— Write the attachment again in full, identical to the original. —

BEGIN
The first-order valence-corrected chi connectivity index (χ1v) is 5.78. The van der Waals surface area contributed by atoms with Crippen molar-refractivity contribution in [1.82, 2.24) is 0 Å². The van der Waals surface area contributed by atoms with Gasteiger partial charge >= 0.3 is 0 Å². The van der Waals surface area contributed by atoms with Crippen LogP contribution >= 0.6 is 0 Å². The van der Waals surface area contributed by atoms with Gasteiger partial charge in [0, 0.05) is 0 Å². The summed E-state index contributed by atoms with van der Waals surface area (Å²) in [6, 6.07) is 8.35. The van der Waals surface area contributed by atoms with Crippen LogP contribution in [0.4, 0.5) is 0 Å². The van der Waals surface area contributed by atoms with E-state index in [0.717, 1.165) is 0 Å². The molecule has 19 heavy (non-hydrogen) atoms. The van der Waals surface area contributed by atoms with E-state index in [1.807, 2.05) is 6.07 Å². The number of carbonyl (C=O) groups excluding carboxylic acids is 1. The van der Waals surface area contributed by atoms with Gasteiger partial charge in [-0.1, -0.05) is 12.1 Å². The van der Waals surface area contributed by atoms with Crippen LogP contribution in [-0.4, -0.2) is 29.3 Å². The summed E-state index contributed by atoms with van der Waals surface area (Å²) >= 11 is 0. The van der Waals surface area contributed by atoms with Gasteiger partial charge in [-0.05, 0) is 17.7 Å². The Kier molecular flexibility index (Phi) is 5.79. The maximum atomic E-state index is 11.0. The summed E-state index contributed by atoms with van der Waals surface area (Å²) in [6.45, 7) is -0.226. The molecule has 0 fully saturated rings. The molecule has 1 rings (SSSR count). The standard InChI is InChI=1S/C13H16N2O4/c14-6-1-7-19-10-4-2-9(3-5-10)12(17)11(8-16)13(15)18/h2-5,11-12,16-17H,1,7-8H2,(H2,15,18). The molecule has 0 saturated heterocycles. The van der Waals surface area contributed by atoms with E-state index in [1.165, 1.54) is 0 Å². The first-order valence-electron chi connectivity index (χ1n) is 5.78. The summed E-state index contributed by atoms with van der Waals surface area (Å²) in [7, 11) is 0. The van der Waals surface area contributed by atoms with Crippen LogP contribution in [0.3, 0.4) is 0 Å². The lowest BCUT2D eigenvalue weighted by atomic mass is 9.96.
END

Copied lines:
The first-order valence-corrected chi connectivity index (χ1v) is 5.78. The van der Waals surface area contributed by atoms with Crippen molar-refractivity contribution in [1.82, 2.24) is 0 Å². The van der Waals surface area contributed by atoms with Gasteiger partial charge >= 0.3 is 0 Å². The van der Waals surface area contributed by atoms with Crippen LogP contribution >= 0.6 is 0 Å². The van der Waals surface area contributed by atoms with Gasteiger partial charge in [0, 0.05) is 0 Å². The summed E-state index contributed by atoms with van der Waals surface area (Å²) in [6, 6.07) is 8.35. The van der Waals surface area contributed by atoms with Crippen LogP contribution in [0.4, 0.5) is 0 Å². The van der Waals surface area contributed by atoms with E-state index in [0.717, 1.165) is 0 Å². The molecule has 19 heavy (non-hydrogen) atoms. The van der Waals surface area contributed by atoms with E-state index in [1.807, 2.05) is 6.07 Å². The number of carbonyl (C=O) groups excluding carboxylic acids is 1. The van der Waals surface area contributed by atoms with Gasteiger partial charge in [-0.1, -0.05) is 12.1 Å². The van der Waals surface area contributed by atoms with Crippen LogP contribution in [-0.4, -0.2) is 29.3 Å². The summed E-state index contributed by atoms with van der Waals surface area (Å²) >= 11 is 0. The van der Waals surface area contributed by atoms with Gasteiger partial charge in [-0.05, 0) is 17.7 Å². The Kier molecular flexibility index (Phi) is 5.79. The maximum atomic E-state index is 11.0. The summed E-state index contributed by atoms with van der Waals surface area (Å²) in [6.45, 7) is -0.226. The molecule has 0 fully saturated rings. The molecule has 1 rings (SSSR count). The standard InChI is InChI=1S/C13H16N2O4/c14-6-1-7-19-10-4-2-9(3-5-10)12(17)11(8-16)13(15)18/h2-5,11-12,16-17H,1,7-8H2,(H2,15,18). The molecule has 0 saturated heterocycles. The van der Waals surface area contributed by atoms with E-state index in [1.165, 1.54) is 0 Å². The first-order valence-electron chi connectivity index (χ1n) is 5.78. The summed E-state index contributed by atoms with van der Waals surface area (Å²) in [7, 11) is 0. The van der Waals surface area contributed by atoms with Crippen LogP contribution in [0.3, 0.4) is 0 Å². The lowest BCUT2D eigenvalue weighted by atomic mass is 9.96.